-Multiple drug resistance on plasmids is readily selected for because use of any one of the antibios selects for the entire group of resistance genes carried on the same plasmid


Prevention of antibio resistance

-Interrupt transmission of resistant bacteria from patient to patient via hand washing, gloves, sterilization, isolation procedures
-Discriminating use of antibios, including avoiding giving sub-inhibitory levels or abbreviated time courses of antibios, use of narrow-range antibios


Virulence plasmids and bacteriocinogenic factors

-Virulence plasmids encode proteins that are involved in pathogenic properties, like toxins
-Bacteriocinogenic factors: plasmids encoding bacteriocins (some are conjugative)
-These factors carry drug resistance genes
-Bacteriocins can be used to identify bacteria
-Utility of bacteriocins in mediating microbe competition



-Antibacterial protein substances that are released from bacteria and exert lethal effects on sensitive but closely related strains of bacteria (not producer bacteria)
-Bind to membrane receptors and use a variety of mechanisms to kill bacteria (specific colicin receptor sites are required)
-Confer a selective advantage for the bacteria that posses them


Stages of the infectious disease

-Incubation time: time btwn inoculation of the microbe and the appearance of symptoms
-Prodrome period: Time during which non-specific symptoms occur
-Specific illness period: characteristics of the disease are present
-Recovery time: time during which symptoms resolve


Types of symptoms

-Overt symptoms: caused by high levels of the microbe and host's immune system
-Asymptomatic: infection can only be detected by Ab titer or isolation of organism
-Latent state: organism stops replicating and becomes dormant, but can be reactivated
-Chronic carrier state: organism cannot be eliminated and continues to grow in host with or without producing symptoms (source of infection for others)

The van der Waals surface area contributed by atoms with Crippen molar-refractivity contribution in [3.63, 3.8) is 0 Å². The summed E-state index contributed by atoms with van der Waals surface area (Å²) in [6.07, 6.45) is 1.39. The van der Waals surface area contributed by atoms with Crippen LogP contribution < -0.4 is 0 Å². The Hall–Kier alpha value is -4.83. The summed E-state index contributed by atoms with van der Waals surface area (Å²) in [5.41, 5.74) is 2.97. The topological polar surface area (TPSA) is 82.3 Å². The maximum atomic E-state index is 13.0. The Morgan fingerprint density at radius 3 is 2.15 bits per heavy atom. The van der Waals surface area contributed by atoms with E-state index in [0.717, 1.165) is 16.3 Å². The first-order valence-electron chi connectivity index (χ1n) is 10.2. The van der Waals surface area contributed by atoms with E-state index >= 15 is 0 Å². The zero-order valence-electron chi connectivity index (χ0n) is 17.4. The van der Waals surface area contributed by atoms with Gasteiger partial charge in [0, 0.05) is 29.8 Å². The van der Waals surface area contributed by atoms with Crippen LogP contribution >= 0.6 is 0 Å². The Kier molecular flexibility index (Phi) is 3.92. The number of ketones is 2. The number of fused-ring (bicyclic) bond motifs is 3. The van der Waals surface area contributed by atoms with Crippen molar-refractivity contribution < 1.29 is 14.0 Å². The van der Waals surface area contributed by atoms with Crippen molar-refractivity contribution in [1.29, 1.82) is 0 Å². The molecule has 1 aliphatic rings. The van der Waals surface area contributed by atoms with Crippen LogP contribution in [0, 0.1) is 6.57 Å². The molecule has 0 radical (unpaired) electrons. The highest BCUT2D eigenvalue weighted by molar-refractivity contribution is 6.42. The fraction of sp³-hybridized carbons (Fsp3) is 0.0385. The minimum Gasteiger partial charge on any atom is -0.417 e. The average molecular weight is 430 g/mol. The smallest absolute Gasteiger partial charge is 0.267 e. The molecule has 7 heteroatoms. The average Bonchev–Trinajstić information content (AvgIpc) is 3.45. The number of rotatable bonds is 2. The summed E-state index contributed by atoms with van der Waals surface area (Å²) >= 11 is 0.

Scope of infections

-Endemic: constantly present at low levels
-Epidemic: occurring more frequently than usual
-Pandemic: infection on a worldwide scale


Entry, attachment and adherence

-Entry usually through nose, mouth, RT, ears, eyes, urogenital tract, skin, and anus
-Bacteria will adhere to the epithelial cell surface via adhesion-receptor binding
-Defenses against entry: intact skin, mucus, ciliated epithelium, antibacterial secretions (lysozyme), alveolar macrophages, IgA (in RT, GI, and genital tracts), bile and gastric acid, normal flora
-Outer membrane of GN bacteria make them more resistant to lysozyme, acid, and bile



-Many intracellular bacteria cause granulomatous lesions (when pathogen cannot be eliminated): mycobacterium, legionella, brucella, listeria
-Some bacteria can sense when populations are high enough to construct a biofilm (quorum sensing) and create a bacterial community on the biofilm


Destruction of tissue

-Endotoxins (LPS, only GN, and other cell wall components), exotoxins, and superantigens all facilitate tissue damage
-Endotoxins and super Ags both cause the release of inflammatory cytokines. Endotoxins activate B cells and macrophages. Superantigens non-specifically activate T cells
-TSST is a type of superantigen


Evasion of host defense

-Vary structure of surface Ags to prevent Ab binding
-Produce protease to degrade IgA, C5a
-Make IgG binding protein (protein A)
-Long O Ag chain in GN bacteria limits complement effectiveness
-Prevent phagocytosis by killing cell or using capsules/biofilm
-Survive phagocytosis by preventing lysosome fusion, escaping the phagolysosome, or surviving with the phagolysosome



-Can be via airborne respiratory droplets, fecal oral route (two most common)
-Can also be via sexual contact, urine, skin, blood transfusion, insects, needles
-Can also be from other sources like water, soil, animals (zoonoses), fomites



-Symptoms cause by excessive host immune response
-Acute-phase response can be triggered by endotoxins and other cell wall components
-Tissue damage by neutrophils, macrophages and complement, also granuloma formation by CD4
-Rheumatic fever: Abs against bacterial protein M from S pyogenese can damage the heart
-Immune complexes can be deposited and cause damage (i.e. in kidney)


Diseases from normal flora imbalance

-Obesity (obese-prone microbiota in GI)
-Asthma (C section vs vaginal birth, vaginal has lower rate of asthma)
-Pseudomembraneous colitis: C difficile overgrowth due to suppression of normal flora from antibios
-Dental caries: overgrowth of bacteria
-Bacterial vaginosis: overgrowth of bacteria